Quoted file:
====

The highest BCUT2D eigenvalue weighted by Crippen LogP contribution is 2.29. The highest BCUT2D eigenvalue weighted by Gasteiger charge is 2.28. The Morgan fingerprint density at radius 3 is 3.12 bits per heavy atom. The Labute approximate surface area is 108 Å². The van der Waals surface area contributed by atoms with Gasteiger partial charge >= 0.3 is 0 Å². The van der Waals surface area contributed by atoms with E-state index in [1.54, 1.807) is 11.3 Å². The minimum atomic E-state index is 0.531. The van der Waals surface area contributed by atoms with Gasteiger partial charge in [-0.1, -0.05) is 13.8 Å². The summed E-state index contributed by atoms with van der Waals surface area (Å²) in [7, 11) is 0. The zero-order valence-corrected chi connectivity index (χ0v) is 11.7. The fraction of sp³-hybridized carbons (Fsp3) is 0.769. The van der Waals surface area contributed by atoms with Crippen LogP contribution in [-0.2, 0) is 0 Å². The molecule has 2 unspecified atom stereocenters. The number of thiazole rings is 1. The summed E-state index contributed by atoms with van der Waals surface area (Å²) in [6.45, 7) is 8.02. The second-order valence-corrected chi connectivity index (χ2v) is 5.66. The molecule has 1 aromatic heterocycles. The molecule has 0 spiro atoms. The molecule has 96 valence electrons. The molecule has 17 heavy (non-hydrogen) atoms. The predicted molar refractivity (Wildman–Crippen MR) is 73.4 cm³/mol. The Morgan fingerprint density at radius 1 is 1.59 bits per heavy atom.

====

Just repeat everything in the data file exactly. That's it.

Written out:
The highest BCUT2D eigenvalue weighted by Crippen LogP contribution is 2.29. The highest BCUT2D eigenvalue weighted by Gasteiger charge is 2.28. The Morgan fingerprint density at radius 3 is 3.12 bits per heavy atom. The Labute approximate surface area is 108 Å². The van der Waals surface area contributed by atoms with Gasteiger partial charge >= 0.3 is 0 Å². The van der Waals surface area contributed by atoms with E-state index in [1.54, 1.807) is 11.3 Å². The minimum atomic E-state index is 0.531. The van der Waals surface area contributed by atoms with Gasteiger partial charge in [-0.1, -0.05) is 13.8 Å². The summed E-state index contributed by atoms with van der Waals surface area (Å²) in [7, 11) is 0. The zero-order valence-corrected chi connectivity index (χ0v) is 11.7. The fraction of sp³-hybridized carbons (Fsp3) is 0.769. The van der Waals surface area contributed by atoms with Crippen LogP contribution in [-0.2, 0) is 0 Å². The molecule has 2 unspecified atom stereocenters. The number of thiazole rings is 1. The summed E-state index contributed by atoms with van der Waals surface area (Å²) in [6.45, 7) is 8.02. The second-order valence-corrected chi connectivity index (χ2v) is 5.66. The molecule has 1 aromatic heterocycles. The molecule has 0 spiro atoms. The molecule has 96 valence electrons. The molecule has 17 heavy (non-hydrogen) atoms. The predicted molar refractivity (Wildman–Crippen MR) is 73.4 cm³/mol. The Morgan fingerprint density at radius 1 is 1.59 bits per heavy atom.